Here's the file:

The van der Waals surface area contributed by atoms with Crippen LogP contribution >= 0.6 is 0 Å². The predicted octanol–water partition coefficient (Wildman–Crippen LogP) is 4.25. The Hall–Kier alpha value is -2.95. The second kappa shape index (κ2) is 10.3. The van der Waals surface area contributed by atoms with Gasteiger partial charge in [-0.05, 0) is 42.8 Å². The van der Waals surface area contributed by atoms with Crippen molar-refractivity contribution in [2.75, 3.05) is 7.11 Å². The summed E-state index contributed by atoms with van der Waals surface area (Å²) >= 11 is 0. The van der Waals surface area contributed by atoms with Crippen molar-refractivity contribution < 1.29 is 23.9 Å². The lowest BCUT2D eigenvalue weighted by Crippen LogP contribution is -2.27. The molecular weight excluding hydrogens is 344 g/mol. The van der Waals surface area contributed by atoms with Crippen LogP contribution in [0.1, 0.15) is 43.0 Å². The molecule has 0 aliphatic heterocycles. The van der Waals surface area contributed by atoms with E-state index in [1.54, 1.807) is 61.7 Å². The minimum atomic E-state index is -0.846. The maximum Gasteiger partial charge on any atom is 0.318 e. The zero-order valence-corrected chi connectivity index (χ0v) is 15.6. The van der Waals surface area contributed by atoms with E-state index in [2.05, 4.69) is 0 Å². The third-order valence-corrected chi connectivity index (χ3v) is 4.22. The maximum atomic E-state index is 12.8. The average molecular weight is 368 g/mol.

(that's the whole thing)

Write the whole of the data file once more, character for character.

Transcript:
The van der Waals surface area contributed by atoms with Crippen LogP contribution >= 0.6 is 0 Å². The predicted octanol–water partition coefficient (Wildman–Crippen LogP) is 4.25. The Hall–Kier alpha value is -2.95. The second kappa shape index (κ2) is 10.3. The van der Waals surface area contributed by atoms with Gasteiger partial charge in [-0.05, 0) is 42.8 Å². The van der Waals surface area contributed by atoms with Crippen molar-refractivity contribution in [2.75, 3.05) is 7.11 Å². The summed E-state index contributed by atoms with van der Waals surface area (Å²) >= 11 is 0. The van der Waals surface area contributed by atoms with Crippen molar-refractivity contribution < 1.29 is 23.9 Å². The lowest BCUT2D eigenvalue weighted by Crippen LogP contribution is -2.27. The molecular weight excluding hydrogens is 344 g/mol. The van der Waals surface area contributed by atoms with Crippen LogP contribution in [0.1, 0.15) is 43.0 Å². The molecule has 0 aliphatic heterocycles. The van der Waals surface area contributed by atoms with E-state index in [1.54, 1.807) is 61.7 Å². The minimum atomic E-state index is -0.846. The maximum Gasteiger partial charge on any atom is 0.318 e. The zero-order valence-corrected chi connectivity index (χ0v) is 15.6. The van der Waals surface area contributed by atoms with E-state index in [2.05, 4.69) is 0 Å². The third-order valence-corrected chi connectivity index (χ3v) is 4.22. The maximum atomic E-state index is 12.8. The average molecular weight is 368 g/mol.